Hands-on experiences can give college students an advantage when it comes to securing a job after graduation.
The Ecological Restoration Institute, which recently opened in the College of Agriculture, Food and Environmental Sciences at UW-River Falls, will offer trainings and certifications including boat safety, chainsaw safety, first aid, tractor training and wildland firefighter training to increase the eligibility, qualifications and marketability of students for jobs in natural resources.
The mission of the institute, part of the Plant and Earth Science Department, is to enhance student skills in natural resource management through hands-on trainings and certifications, as well as teaching and work experiences associated with restoration projects.
“The hands on experiences prepare students for the work place,” said Kelsey Cowart, Ecological Restoration Institute program manager. “They are earning trainings and with the restoration projects, they will be able to use those skills to provide them experience that will help build their resume.
“We want students to engage in all parts of the restoration process in hopes that will make them more marketable to employers and help them earn a job within their career path that much faster.”
The Ecological Restoration Institute will also allow students to pursue a commercial pesticide applicator license and take ATV/off-road education training through the Wisconsin Department of Natural Resources.
The institute’s restoration projects will provide students with field experience that can be applied to their careers.
One of the current projects involves the management of the open field behind the Agricultural Science building and the greenhouse on campus. The project will offer students experience in restoring native plants and using management practices such as herbicide application, prescribed burning, invasive species removal and water table monitoring. Students will be involved in this project throughout the 2020-21 academic year and beyond.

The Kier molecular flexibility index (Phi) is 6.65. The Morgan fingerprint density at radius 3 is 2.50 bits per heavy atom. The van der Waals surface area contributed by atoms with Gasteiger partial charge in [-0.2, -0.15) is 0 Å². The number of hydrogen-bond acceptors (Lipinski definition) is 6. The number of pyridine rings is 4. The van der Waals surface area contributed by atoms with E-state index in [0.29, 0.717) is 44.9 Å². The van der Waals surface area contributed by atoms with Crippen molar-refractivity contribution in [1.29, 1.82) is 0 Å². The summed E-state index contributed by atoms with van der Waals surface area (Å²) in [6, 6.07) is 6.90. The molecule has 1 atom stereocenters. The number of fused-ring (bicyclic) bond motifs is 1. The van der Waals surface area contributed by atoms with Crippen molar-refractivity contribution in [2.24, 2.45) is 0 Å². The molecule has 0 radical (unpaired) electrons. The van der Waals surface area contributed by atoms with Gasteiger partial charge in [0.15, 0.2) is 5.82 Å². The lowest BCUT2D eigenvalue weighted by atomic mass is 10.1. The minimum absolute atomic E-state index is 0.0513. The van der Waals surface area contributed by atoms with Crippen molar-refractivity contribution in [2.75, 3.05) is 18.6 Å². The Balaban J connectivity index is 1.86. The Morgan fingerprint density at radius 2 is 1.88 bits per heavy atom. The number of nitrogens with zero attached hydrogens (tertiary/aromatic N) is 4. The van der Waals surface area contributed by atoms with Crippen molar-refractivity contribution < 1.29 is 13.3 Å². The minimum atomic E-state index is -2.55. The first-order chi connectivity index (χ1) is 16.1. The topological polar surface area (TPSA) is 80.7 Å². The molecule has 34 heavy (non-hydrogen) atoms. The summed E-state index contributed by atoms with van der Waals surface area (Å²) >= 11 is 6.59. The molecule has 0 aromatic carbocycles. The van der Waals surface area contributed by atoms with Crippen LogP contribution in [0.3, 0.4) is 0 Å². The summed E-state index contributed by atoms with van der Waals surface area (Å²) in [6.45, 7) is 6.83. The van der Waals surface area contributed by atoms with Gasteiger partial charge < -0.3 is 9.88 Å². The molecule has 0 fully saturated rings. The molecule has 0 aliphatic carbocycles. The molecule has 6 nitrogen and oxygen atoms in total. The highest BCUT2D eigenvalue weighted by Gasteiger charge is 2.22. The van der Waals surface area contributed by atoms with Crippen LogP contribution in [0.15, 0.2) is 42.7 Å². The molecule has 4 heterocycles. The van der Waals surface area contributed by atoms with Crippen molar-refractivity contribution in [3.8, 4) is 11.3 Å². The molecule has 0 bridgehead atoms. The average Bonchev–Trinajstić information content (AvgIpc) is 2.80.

Cowart said student workers are currently collecting data on the site before starting the restoration process.
“We have ... what we’ve entitled ‘fellows’ who are focusing on data collection for our site,” she said. “Each student has a focus area, wildlife, soil health, and plant diversity to help give us a baseline so we know how our efforts will have an impact on the area with restoration.
“Our management approach has been in the works and we hope to have a clear picture soon.”
Cowart said that while the institute’s trainings in chainsaw, wildland fire, etc., “don’t necessarily have specific relation to the restoration project site, they will help prepare students when it’s time to work on the project.”
The institute is funded through the Environmental Studies Opportunity Fund, a fund created and sponsored by donors to the University Foundation. The fund also provides scholarships to students majoring in conservation and environmental science.
Cowart said the university has offered some of the trainings in the past, but they were at the expense of the students.
“Now we have the institute to cover the cost and are able to offer more trainings to the benefit of the students,” she said.